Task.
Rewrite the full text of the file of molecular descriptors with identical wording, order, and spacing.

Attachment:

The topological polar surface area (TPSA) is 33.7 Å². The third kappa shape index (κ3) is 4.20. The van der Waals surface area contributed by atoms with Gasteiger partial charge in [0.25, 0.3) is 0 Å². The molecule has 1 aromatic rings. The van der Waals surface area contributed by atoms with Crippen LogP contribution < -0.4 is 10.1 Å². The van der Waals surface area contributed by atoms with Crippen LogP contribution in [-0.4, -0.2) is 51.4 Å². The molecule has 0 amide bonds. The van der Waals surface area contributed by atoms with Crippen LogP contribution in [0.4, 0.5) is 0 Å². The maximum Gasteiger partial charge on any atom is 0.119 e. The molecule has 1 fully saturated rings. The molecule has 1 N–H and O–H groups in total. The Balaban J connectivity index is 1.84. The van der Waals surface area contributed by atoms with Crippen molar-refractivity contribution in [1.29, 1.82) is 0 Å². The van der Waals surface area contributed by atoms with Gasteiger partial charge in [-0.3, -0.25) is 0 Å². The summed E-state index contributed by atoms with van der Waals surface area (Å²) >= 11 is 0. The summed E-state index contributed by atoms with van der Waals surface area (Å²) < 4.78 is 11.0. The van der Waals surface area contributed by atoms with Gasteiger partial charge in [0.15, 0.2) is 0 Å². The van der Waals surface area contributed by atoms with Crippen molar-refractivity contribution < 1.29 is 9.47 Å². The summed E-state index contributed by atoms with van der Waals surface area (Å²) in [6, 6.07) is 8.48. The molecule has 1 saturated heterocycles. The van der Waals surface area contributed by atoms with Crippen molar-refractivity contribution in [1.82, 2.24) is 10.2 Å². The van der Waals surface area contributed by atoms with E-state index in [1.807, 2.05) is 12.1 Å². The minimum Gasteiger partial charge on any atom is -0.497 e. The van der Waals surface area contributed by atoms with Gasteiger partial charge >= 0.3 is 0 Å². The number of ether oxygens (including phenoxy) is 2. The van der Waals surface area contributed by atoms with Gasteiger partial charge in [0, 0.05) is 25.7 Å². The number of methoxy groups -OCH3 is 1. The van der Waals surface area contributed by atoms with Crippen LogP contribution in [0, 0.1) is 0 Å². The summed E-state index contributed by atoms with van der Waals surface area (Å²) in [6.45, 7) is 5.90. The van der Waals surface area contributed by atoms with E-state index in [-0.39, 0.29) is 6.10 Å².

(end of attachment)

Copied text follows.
The topological polar surface area (TPSA) is 33.7 Å². The third kappa shape index (κ3) is 4.20. The van der Waals surface area contributed by atoms with Gasteiger partial charge in [0.25, 0.3) is 0 Å². The molecule has 1 aromatic rings. The van der Waals surface area contributed by atoms with Crippen LogP contribution < -0.4 is 10.1 Å². The van der Waals surface area contributed by atoms with Crippen LogP contribution in [-0.4, -0.2) is 51.4 Å². The molecule has 0 amide bonds. The van der Waals surface area contributed by atoms with Crippen LogP contribution in [0.4, 0.5) is 0 Å². The maximum Gasteiger partial charge on any atom is 0.119 e. The molecule has 1 fully saturated rings. The molecule has 1 N–H and O–H groups in total. The Balaban J connectivity index is 1.84. The van der Waals surface area contributed by atoms with Crippen molar-refractivity contribution in [1.29, 1.82) is 0 Å². The van der Waals surface area contributed by atoms with Gasteiger partial charge in [-0.3, -0.25) is 0 Å². The summed E-state index contributed by atoms with van der Waals surface area (Å²) >= 11 is 0. The summed E-state index contributed by atoms with van der Waals surface area (Å²) < 4.78 is 11.0. The van der Waals surface area contributed by atoms with Gasteiger partial charge in [0.15, 0.2) is 0 Å². The van der Waals surface area contributed by atoms with Crippen molar-refractivity contribution < 1.29 is 9.47 Å². The summed E-state index contributed by atoms with van der Waals surface area (Å²) in [6, 6.07) is 8.48. The molecule has 1 saturated heterocycles. The van der Waals surface area contributed by atoms with Crippen molar-refractivity contribution in [1.82, 2.24) is 10.2 Å². The van der Waals surface area contributed by atoms with E-state index in [1.807, 2.05) is 12.1 Å². The minimum Gasteiger partial charge on any atom is -0.497 e. The van der Waals surface area contributed by atoms with Gasteiger partial charge >= 0.3 is 0 Å². The number of ether oxygens (including phenoxy) is 2. The van der Waals surface area contributed by atoms with Gasteiger partial charge in [0, 0.05) is 25.7 Å². The number of methoxy groups -OCH3 is 1. The van der Waals surface area contributed by atoms with Crippen LogP contribution in [0, 0.1) is 0 Å². The summed E-state index contributed by atoms with van der Waals surface area (Å²) in [6.45, 7) is 5.90. The van der Waals surface area contributed by atoms with E-state index in [-0.39, 0.29) is 6.10 Å².